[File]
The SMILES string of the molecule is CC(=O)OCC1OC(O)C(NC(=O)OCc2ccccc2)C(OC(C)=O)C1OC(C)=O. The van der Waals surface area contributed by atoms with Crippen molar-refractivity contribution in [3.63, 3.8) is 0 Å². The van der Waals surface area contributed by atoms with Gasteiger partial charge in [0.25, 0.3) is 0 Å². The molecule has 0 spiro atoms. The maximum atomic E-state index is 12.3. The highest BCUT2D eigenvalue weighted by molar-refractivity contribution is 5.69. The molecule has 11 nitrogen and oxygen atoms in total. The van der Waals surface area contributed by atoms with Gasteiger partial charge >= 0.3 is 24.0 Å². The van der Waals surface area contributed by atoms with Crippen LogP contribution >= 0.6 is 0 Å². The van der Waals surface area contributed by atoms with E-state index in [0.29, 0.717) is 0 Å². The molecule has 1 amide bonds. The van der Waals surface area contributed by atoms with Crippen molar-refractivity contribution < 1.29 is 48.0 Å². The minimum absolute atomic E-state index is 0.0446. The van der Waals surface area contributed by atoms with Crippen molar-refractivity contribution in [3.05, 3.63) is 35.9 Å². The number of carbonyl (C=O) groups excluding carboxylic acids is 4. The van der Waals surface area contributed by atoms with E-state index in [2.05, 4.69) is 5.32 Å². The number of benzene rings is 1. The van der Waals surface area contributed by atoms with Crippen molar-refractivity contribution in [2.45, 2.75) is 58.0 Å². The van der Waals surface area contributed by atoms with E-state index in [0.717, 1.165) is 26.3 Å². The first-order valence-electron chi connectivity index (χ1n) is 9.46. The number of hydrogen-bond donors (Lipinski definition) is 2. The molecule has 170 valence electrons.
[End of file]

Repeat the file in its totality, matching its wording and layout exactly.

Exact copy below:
The SMILES string of the molecule is CC(=O)OCC1OC(O)C(NC(=O)OCc2ccccc2)C(OC(C)=O)C1OC(C)=O. The van der Waals surface area contributed by atoms with Crippen molar-refractivity contribution in [3.63, 3.8) is 0 Å². The van der Waals surface area contributed by atoms with Gasteiger partial charge in [0.25, 0.3) is 0 Å². The molecule has 0 spiro atoms. The maximum atomic E-state index is 12.3. The highest BCUT2D eigenvalue weighted by molar-refractivity contribution is 5.69. The molecule has 11 nitrogen and oxygen atoms in total. The van der Waals surface area contributed by atoms with Gasteiger partial charge >= 0.3 is 24.0 Å². The van der Waals surface area contributed by atoms with Crippen LogP contribution >= 0.6 is 0 Å². The van der Waals surface area contributed by atoms with E-state index in [0.29, 0.717) is 0 Å². The molecule has 1 amide bonds. The van der Waals surface area contributed by atoms with Crippen molar-refractivity contribution < 1.29 is 48.0 Å². The minimum absolute atomic E-state index is 0.0446. The van der Waals surface area contributed by atoms with Crippen molar-refractivity contribution in [3.05, 3.63) is 35.9 Å². The number of carbonyl (C=O) groups excluding carboxylic acids is 4. The van der Waals surface area contributed by atoms with E-state index in [2.05, 4.69) is 5.32 Å². The number of benzene rings is 1. The van der Waals surface area contributed by atoms with Crippen molar-refractivity contribution in [2.45, 2.75) is 58.0 Å². The van der Waals surface area contributed by atoms with E-state index in [0.717, 1.165) is 26.3 Å². The first-order valence-electron chi connectivity index (χ1n) is 9.46. The number of hydrogen-bond donors (Lipinski definition) is 2. The molecule has 170 valence electrons.